Botvinia is an old Russian soup made from leafy greens and beetroot tops, and served cold in Spring and Summer. While traditionally the soup uses kvass, I’ve omitted this ingredient to let the wonderful lemony tang of sorrel shine through. In my mind sorrel and Spring are synonymous. When I still lived in Russia, our family would enjoy an array of sorrel soups come Spring. And it’s unique fresh flavour was a vibrant sign that seasons have changed. Ever since I’ve lived in England, the unique flavour of sorrel soup became a distant memory. But luckily in recent years sorrel began to crop up at farmers market and I could not believe my luck – that inimitable taste, which makes the mouth water, was back in my life!
Prep time: 5 minutes
Cook time: 5 minutes
PHOTOGRAPHY: LIZZIE MAYSON, FOOD STYLING: TAMARA VOS, PROP STYLING: LOUIE WALLER
400g of sorrel
400g of mixed leafy greens (chard, spinach, beetroot tops)
1 large cucumbers, peeled and roughly chopped
1-2 garlic cloves, minced
2 tsp of salt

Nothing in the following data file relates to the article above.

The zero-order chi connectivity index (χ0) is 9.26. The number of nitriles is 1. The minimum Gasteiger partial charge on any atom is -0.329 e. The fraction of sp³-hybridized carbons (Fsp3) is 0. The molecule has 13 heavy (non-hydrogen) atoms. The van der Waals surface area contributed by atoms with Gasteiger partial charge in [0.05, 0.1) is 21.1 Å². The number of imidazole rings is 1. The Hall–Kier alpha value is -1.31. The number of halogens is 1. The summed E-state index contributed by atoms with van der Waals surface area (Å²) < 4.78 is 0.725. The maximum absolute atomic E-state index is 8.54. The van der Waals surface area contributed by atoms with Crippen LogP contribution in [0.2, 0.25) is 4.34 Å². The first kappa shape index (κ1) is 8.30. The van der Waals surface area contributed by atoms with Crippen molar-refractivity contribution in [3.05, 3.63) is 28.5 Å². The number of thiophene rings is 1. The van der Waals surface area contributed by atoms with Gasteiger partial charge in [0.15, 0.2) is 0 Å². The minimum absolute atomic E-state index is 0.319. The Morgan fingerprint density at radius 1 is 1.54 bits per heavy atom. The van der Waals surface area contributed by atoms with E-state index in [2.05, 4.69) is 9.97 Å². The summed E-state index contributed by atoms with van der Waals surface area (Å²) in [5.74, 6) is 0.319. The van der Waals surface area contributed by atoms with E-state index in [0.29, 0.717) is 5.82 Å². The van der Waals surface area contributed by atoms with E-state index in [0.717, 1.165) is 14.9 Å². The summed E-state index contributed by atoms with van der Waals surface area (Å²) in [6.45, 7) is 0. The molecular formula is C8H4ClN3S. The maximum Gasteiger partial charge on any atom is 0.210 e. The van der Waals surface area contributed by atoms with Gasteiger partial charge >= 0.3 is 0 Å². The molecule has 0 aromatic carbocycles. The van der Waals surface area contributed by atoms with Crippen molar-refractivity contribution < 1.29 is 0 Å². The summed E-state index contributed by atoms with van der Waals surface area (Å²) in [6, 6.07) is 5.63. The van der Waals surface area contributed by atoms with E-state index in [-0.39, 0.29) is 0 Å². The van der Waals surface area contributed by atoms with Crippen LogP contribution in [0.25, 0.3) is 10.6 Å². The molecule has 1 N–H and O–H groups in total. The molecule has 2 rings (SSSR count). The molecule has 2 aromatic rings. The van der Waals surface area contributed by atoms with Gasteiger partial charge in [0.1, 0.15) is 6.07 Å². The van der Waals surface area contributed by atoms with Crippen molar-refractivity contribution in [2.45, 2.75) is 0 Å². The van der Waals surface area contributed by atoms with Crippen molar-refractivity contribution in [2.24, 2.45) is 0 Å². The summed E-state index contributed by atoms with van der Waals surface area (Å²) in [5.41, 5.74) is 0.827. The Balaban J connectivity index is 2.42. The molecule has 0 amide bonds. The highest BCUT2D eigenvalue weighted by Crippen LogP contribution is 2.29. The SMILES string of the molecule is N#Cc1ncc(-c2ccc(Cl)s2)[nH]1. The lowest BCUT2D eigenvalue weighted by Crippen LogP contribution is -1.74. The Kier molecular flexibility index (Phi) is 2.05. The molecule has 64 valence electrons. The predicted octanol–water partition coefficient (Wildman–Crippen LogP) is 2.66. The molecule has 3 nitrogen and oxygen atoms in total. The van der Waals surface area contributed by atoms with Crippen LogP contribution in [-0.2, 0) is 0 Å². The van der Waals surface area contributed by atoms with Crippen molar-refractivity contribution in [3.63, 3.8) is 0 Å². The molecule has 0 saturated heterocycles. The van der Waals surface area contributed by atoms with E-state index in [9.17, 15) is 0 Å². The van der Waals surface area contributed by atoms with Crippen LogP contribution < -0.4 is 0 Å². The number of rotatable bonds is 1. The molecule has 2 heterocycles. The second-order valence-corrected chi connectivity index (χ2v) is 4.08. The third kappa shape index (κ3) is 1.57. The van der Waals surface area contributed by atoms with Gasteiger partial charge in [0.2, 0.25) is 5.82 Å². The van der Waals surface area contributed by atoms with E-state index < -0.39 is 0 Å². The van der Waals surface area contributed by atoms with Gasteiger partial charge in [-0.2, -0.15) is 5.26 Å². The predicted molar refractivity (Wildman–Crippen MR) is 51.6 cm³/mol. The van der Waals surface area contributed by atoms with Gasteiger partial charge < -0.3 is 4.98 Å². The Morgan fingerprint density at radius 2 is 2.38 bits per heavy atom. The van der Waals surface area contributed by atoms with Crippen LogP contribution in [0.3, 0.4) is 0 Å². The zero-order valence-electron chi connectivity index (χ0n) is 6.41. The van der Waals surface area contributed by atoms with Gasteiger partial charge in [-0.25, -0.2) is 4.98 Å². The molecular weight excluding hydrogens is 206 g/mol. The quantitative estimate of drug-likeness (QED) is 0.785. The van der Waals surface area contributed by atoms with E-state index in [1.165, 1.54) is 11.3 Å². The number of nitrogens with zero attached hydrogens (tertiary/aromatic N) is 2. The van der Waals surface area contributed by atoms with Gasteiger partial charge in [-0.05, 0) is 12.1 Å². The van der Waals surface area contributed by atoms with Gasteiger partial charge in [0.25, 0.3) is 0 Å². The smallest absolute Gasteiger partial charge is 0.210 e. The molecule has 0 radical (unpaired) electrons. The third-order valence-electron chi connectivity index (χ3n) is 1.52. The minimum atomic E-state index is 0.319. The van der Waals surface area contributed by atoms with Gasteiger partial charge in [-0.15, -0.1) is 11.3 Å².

4 hard-boiled eggs, cut in half
4 tbsp of sour cream of Greek yoghurt
100g of mixed soft herbs (tarragon, dill, parsley), finely chopped
Wash the sorrel, chard, spinach and beet tops and blanch in batches in a large pot of boiling salted water for 2 minutes. Have a bowl of cold water with ice cubes near by. As each batch cooks, take it out of the pot with a sieve and transfer to the ice bowl for 30 seconds or so.
Once the greens have cooled down, drain well and transfer into a food processor together with the cucumbers chunks and minced garlic. Blend together into a smooth puree. Add 2 tsp of salt, give it another pulse and adjust to taste.
To serve to the soup, divide between four bowls, top with two halves of boiled eggs, a dollop of sour cream and generously sprinkle with chopped herbs.
Traditionally botvinia is served with a side of cold poached salmon, so by all means add the fish to your meal but I prefer this soup vegetarian.
Alissa’s first cookbook Salt & Time tells stories of the food of her native Russia and her childhood. It brings her modern interpretation of the rich and wonderful cuisine of Siberia into the Western kitchen, interwoven with intimate discussions on identity, people, place and history.